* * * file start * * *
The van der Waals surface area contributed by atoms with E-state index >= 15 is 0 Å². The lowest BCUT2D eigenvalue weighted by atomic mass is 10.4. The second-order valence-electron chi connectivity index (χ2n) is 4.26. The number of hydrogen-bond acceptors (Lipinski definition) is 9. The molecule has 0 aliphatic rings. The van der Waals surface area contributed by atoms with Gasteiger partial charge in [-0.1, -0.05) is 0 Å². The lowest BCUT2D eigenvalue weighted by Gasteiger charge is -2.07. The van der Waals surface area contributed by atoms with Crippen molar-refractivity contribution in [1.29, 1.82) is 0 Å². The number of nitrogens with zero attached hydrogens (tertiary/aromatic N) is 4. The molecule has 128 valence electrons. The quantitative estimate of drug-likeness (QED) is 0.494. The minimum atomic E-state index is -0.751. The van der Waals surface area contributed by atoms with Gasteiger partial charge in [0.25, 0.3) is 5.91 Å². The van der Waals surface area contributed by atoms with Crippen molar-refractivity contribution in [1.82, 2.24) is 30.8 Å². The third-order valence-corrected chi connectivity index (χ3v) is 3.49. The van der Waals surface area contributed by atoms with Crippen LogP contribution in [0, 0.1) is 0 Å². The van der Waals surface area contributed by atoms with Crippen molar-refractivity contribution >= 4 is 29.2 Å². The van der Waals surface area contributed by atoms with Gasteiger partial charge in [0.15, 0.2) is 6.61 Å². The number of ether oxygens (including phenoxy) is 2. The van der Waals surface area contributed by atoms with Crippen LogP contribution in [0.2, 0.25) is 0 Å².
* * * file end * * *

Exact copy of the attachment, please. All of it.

The van der Waals surface area contributed by atoms with E-state index >= 15 is 0 Å². The lowest BCUT2D eigenvalue weighted by atomic mass is 10.4. The second-order valence-electron chi connectivity index (χ2n) is 4.26. The number of hydrogen-bond acceptors (Lipinski definition) is 9. The molecule has 0 aliphatic rings. The van der Waals surface area contributed by atoms with Gasteiger partial charge in [-0.1, -0.05) is 0 Å². The lowest BCUT2D eigenvalue weighted by Gasteiger charge is -2.07. The van der Waals surface area contributed by atoms with Crippen molar-refractivity contribution in [1.29, 1.82) is 0 Å². The number of nitrogens with zero attached hydrogens (tertiary/aromatic N) is 4. The molecule has 128 valence electrons. The quantitative estimate of drug-likeness (QED) is 0.494. The minimum atomic E-state index is -0.751. The van der Waals surface area contributed by atoms with Gasteiger partial charge in [0.25, 0.3) is 5.91 Å². The van der Waals surface area contributed by atoms with Crippen molar-refractivity contribution in [1.82, 2.24) is 30.8 Å². The third-order valence-corrected chi connectivity index (χ3v) is 3.49. The van der Waals surface area contributed by atoms with Crippen LogP contribution in [0, 0.1) is 0 Å². The van der Waals surface area contributed by atoms with Crippen molar-refractivity contribution >= 4 is 29.2 Å². The van der Waals surface area contributed by atoms with Gasteiger partial charge in [0.15, 0.2) is 6.61 Å². The number of ether oxygens (including phenoxy) is 2. The van der Waals surface area contributed by atoms with Crippen LogP contribution in [0.2, 0.25) is 0 Å².